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A natural fit: Top academic Prof Tafadzwa Mabhaudhi heads KZN’s Institute of Natural Resources

A natural fit: Top academic Prof Tafadzwa Mabhaudhi heads KZN’s Institute of Natural Resources
Professor Tafadzwa Mabhaudhi. (Photo: Supplied)

One of South Africa’s most respected scientists, Prof Tafadzwa Mabhaudhi, is taking the helm at the Pietermaritzburg-based Institute of Natural Resources. His mission is to enhance the research and development organisation’s capacity to create sustainable solutions to global challenges.

The appointment of Prof Tafadzwa Mabhaudhi as director of the Institute of Natural Resources (INR) signals an ambitious vision for the organisation in the research and development sphere of water, energy, food, environment and health. 

It’s a role Mabhaudhi relishes, and one he approaches with a refreshing down-to-earth demeanour.

“One of the first things I addressed with the board was to change my title from executive director to director,” he says. “I’m more comfortable with a less formal approach.”

His mission is to ensure that INR scientists play a more prominent role in research and development in southern Africa and further afield.

Tafadzwa Mabhaudhi

‘I’m a firm believer in credible research by qualified scientists which informs evidence-based policymaking and transforming society,’ says Professor Tafadzwa Mabhaudhi. (Photo: Supplied)

“We’ve identified the need to scale the INR’s reach to a more regional level and make it a partner of choice for organisations wanting to work in the region,” he says.

With a passion for transdisciplinary research and capacity development, Mabhaudhi is hoping to build on the INR’s legacy of bottom-up development – a philosophy complemented by his standing in the international scientific community.

Among other activities, Mabhaudhi plays a leading role in international forums and networks, including the Global WEF Nexus Community of Practice. 

His involvement in strategic regional and global initiatives on water resource management for sustainable and resilient food systems has produced some valuable insights, not least on how to best align scientific principles with local knowledge and institutional perspectives.

“Developing locally sustainable solutions to global challenges is deeply rewarding, and the product of collaboration and cooperation.”

Mabhaudhi’s diverse research credentials will stand the INR in good stead. He holds a BSc Honours in crop science from the University of Zimbabwe and an MSc and PhD in crop science from the University of KwaZulu-Natal (UKZN), with a particular focus on agricultural water management.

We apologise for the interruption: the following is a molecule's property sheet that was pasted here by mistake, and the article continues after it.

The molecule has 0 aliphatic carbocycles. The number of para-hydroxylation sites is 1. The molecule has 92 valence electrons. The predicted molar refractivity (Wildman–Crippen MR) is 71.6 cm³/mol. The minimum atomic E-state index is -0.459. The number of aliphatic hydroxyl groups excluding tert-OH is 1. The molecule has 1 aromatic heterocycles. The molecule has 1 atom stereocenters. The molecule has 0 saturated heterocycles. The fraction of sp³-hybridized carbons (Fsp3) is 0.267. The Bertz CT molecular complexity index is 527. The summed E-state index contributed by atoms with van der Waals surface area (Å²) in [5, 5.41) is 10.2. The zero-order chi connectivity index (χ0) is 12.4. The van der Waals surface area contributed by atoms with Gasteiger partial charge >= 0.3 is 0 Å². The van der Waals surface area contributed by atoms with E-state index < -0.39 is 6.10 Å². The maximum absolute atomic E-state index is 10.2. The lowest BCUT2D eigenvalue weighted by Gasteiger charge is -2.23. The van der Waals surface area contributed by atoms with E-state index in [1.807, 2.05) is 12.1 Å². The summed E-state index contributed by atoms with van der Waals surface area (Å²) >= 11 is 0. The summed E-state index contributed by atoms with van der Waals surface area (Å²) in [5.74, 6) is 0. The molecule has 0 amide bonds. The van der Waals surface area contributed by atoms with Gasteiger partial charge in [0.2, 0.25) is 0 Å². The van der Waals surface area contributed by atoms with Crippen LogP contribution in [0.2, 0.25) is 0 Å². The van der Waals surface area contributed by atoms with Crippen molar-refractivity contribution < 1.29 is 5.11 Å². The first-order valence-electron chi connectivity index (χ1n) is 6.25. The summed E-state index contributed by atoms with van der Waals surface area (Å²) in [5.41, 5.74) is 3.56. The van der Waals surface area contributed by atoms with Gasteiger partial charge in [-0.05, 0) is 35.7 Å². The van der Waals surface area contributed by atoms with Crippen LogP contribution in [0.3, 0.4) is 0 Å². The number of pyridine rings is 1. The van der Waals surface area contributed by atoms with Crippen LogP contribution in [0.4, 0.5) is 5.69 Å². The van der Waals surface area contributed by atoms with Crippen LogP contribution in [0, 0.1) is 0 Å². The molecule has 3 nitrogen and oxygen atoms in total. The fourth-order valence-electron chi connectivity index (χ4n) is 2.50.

During his tenure as a research professor and co-director at the Centre for Transformative Agricultural and Food Systems at UKZN, Mabhaudhi played a leading role in formulating policies to achieve on-the-ground change for the benefit of vulnerable communities.

“I’m a firm believer in credible research by qualified scientists which informs evidence-based policymaking and transforming society.”

In 2022, Mabhaudhi was named as one of UKZN’s top 10 most-published researchers under the age of 40. He has authored more than 250 publications and supervised 12 MSc and 10 PhD students. Currently, he is overseeing eight postdoctoral fellows, six PhD candidates and seven MSc students.

Under Mabhaudhi’s leadership, the INR is poised to expand its sphere of recognised research in the interconnected domains of science, policy, practice and society.

“The credentials of the organisation are well established. I believe the INR has a significant contribution to make in sustainability discourses and practice at local, national and regional levels.”

As a natural integrator, Mabhaudhi is looking forward to positioning the INR for growth, internationalisation, collaboration and partnerships in the research and development community at large. 

His first priority is to create a facilitative platform for the INR researchers to do their jobs.

“Their knowledge and skills are the fulcrum of successful applied research in the management of natural resources, environmental management, climate change adaptation and mitigation, agriculture, sustainable livelihoods and rural development,” he says.

“We’re building an enabling environment to support our scientists and partnerships which will enhance the INR’s capacity to deliver on its vision. It’s an exciting future beckoning.” DM

Absa OBP

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